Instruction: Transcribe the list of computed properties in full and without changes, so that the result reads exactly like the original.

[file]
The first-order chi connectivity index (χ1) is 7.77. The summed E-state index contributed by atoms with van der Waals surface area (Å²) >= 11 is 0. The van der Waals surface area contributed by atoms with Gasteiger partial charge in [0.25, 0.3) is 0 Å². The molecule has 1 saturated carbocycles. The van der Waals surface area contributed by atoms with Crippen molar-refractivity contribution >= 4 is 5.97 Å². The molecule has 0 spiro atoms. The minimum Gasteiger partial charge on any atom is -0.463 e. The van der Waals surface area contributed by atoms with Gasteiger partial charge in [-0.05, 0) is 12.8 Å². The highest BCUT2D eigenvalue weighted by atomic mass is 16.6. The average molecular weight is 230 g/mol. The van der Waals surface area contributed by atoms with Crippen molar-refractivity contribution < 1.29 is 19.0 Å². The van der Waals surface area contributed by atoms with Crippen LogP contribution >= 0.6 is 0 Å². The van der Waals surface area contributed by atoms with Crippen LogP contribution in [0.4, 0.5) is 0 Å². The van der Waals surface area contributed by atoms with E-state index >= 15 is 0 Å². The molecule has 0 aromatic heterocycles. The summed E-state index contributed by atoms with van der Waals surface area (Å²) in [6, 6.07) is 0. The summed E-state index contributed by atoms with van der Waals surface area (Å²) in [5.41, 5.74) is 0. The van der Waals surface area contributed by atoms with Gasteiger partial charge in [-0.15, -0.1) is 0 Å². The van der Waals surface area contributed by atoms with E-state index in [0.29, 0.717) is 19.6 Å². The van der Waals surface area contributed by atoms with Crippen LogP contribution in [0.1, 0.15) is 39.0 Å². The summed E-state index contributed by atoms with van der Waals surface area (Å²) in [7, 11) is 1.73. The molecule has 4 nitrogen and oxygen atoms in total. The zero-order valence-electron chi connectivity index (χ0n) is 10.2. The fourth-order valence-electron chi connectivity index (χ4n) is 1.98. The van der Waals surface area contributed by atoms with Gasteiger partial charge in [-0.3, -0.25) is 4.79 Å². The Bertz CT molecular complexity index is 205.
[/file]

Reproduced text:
The first-order chi connectivity index (χ1) is 7.77. The summed E-state index contributed by atoms with van der Waals surface area (Å²) >= 11 is 0. The van der Waals surface area contributed by atoms with Gasteiger partial charge in [0.25, 0.3) is 0 Å². The molecule has 1 saturated carbocycles. The van der Waals surface area contributed by atoms with Crippen molar-refractivity contribution >= 4 is 5.97 Å². The molecule has 0 spiro atoms. The minimum Gasteiger partial charge on any atom is -0.463 e. The van der Waals surface area contributed by atoms with Gasteiger partial charge in [-0.05, 0) is 12.8 Å². The highest BCUT2D eigenvalue weighted by atomic mass is 16.6. The average molecular weight is 230 g/mol. The van der Waals surface area contributed by atoms with Crippen molar-refractivity contribution < 1.29 is 19.0 Å². The van der Waals surface area contributed by atoms with Crippen LogP contribution >= 0.6 is 0 Å². The van der Waals surface area contributed by atoms with Crippen LogP contribution in [0.4, 0.5) is 0 Å². The van der Waals surface area contributed by atoms with E-state index >= 15 is 0 Å². The molecule has 0 aromatic heterocycles. The summed E-state index contributed by atoms with van der Waals surface area (Å²) in [6, 6.07) is 0. The summed E-state index contributed by atoms with van der Waals surface area (Å²) in [5.41, 5.74) is 0. The van der Waals surface area contributed by atoms with Gasteiger partial charge in [-0.15, -0.1) is 0 Å². The van der Waals surface area contributed by atoms with E-state index in [0.29, 0.717) is 19.6 Å². The van der Waals surface area contributed by atoms with Crippen LogP contribution in [0.1, 0.15) is 39.0 Å². The summed E-state index contributed by atoms with van der Waals surface area (Å²) in [7, 11) is 1.73. The molecule has 4 nitrogen and oxygen atoms in total. The zero-order valence-electron chi connectivity index (χ0n) is 10.2. The fourth-order valence-electron chi connectivity index (χ4n) is 1.98. The van der Waals surface area contributed by atoms with Gasteiger partial charge in [-0.3, -0.25) is 4.79 Å². The Bertz CT molecular complexity index is 205.